Use this URL to cite or link to this record in EThOS: http://ethos.bl.uk/OrderDetails.do?uin=uk.bl.ethos.707340
Title: Removal of oil droplets from oil-in-water mixtures by dissolved air flotation (DAF)
Author: Mohamad Radzi, Aliff R.
ISNI:       0000 0004 6061 6632
Awarding Body: University of Surrey
Current Institution: University of Surrey
Date of Award: 2017
Availability of Full Text:
Access from EThOS:
Access from Institution:
Abstract:
Dissolved air flotation (DAF) is a separation technique, often used after a primary gravity separator to enhance the quality of the wastewater, so it can be released to streams, rivers, and the sea in a manner not to violate the environment. DAF works by removing oil droplets from oil-in-water mixtures by air bubbles of an average diameter of 50 μm with a standard deviation of 5.5 μm. The air bubbles used in these experiments were generated as a result of rapid pressure reduction of water saturated with air when it released from the bottom of the DAF tank. The main aim of the DAF experiments reported here was to measure the removal efficiency of oil droplet mostly in a diameter range between 15 and 80 μm that were created using a static mixer. The DAF tank located at the University of Surrey was a scale model of existing DAF unit used by Thames Water plc. The effects of seven operating parameters that are believed to affect the performance of DAF were investigated. The operating parameters consist of inlet oil concentration, air saturator pressure, temperature, the salinity of continuous phase, type of oil, flow rate of the mixture and coagulant dosage. Two independent analysis methods were used to estimate the removal efficiency of oil droplet. They are a droplet counting and an oil-in-water measuring methods. The droplet counting method used a Coulter Counter that provided numbers of oil droplet passed through the aperture based on the selected size range. The oil-in-water measuring method used an ultraviolet and visible spectroscopy (UV-Vis), which the removal efficiencies were estimated from the absorbance values that were measured at the optimum wavelength of 400 nm. The analyses done with these two methods found that the inlet oil concentration and flow rate of the mixture into DAF tank were inversely proportional to the oil droplet removal efficiency. The other parameters such as saturator pressure, temperature, water salinity and alum dosage were directly proportional to the oil droplet removal efficiency. Vegetable oil, which has larger spreading coefficient than lamp oil obtained a better oil droplet removal efficiency. Coulter Counter showed that a better removal efficiency for vegetable oil obtained at larger oil droplet ranges size, 50μm and above. This was because the oil droplets were removed by gravity and enhanced by air bubbles. Contrary to lamp oil, which the worst removal efficiency was obtained at larger size ranges due to the coalescence of oil droplets. Results from these experiments were used to obtain a correlation that can predict removal efficiency. This was done by performing dimensional analysis. It was carried out using Buckingham Pi and scaling methods. It involved with the identification of two non-dimension and nine dimensional parameters. The dimensional analysis concluded that the removal efficiency is a function of eight other dimensionless groups, which are ratio of inlet oil and mixture flow rate.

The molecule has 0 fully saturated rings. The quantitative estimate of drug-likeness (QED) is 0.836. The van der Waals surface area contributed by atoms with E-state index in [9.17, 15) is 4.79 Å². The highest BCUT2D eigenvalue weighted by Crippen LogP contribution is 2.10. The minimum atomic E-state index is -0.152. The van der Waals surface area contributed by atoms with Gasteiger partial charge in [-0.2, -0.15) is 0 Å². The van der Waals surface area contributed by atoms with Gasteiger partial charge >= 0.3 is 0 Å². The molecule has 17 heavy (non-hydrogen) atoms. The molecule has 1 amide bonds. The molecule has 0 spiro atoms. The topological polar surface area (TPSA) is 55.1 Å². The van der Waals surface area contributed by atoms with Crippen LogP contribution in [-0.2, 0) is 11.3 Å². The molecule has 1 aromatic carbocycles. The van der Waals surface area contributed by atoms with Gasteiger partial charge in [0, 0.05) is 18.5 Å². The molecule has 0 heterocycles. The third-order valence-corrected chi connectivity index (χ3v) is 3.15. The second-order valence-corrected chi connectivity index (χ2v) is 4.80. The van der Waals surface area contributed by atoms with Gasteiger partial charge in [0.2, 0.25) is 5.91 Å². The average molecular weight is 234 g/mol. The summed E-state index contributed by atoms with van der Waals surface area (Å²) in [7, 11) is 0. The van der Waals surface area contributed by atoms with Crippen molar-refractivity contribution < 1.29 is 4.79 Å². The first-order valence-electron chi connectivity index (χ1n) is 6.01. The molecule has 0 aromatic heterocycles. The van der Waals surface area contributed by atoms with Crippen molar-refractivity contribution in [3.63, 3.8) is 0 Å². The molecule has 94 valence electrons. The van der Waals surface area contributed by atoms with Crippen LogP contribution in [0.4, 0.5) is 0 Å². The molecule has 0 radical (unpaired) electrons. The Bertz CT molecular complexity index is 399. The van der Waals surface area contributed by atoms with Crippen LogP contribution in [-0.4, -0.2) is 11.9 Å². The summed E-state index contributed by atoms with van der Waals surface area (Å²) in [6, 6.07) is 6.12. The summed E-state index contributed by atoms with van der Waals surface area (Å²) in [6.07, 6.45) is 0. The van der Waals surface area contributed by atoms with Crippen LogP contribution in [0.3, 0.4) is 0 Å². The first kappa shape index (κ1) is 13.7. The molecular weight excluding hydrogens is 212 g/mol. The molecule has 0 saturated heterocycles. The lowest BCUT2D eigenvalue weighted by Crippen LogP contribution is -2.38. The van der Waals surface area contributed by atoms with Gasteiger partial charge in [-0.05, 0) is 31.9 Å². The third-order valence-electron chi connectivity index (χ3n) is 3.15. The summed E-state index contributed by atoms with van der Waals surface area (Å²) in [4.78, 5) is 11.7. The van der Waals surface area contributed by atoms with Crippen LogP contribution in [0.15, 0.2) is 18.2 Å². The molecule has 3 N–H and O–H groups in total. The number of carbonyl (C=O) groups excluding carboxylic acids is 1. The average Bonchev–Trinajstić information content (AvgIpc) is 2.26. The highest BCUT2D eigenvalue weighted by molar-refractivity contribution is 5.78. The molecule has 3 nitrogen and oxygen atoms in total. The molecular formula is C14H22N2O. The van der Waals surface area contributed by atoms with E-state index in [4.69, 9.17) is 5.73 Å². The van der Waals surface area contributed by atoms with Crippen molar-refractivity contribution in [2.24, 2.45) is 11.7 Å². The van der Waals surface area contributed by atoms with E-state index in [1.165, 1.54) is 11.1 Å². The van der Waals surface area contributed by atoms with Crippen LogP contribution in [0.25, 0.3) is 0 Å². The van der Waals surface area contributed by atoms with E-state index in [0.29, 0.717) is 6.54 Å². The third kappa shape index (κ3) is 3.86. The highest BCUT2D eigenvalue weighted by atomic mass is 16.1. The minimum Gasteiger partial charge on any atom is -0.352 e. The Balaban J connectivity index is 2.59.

Supervisor: Thorpe, Rex Barry Sponsor: Majlis Amanah Rakyat (MARA) ; Universiti Kuala Lumpur (UniKL) ; Government of Malaysia
Qualification Name: Thesis (Ph.D.) Qualification Level: Doctoral
EThOS ID: uk.bl.ethos.707340  DOI: Not available
Share: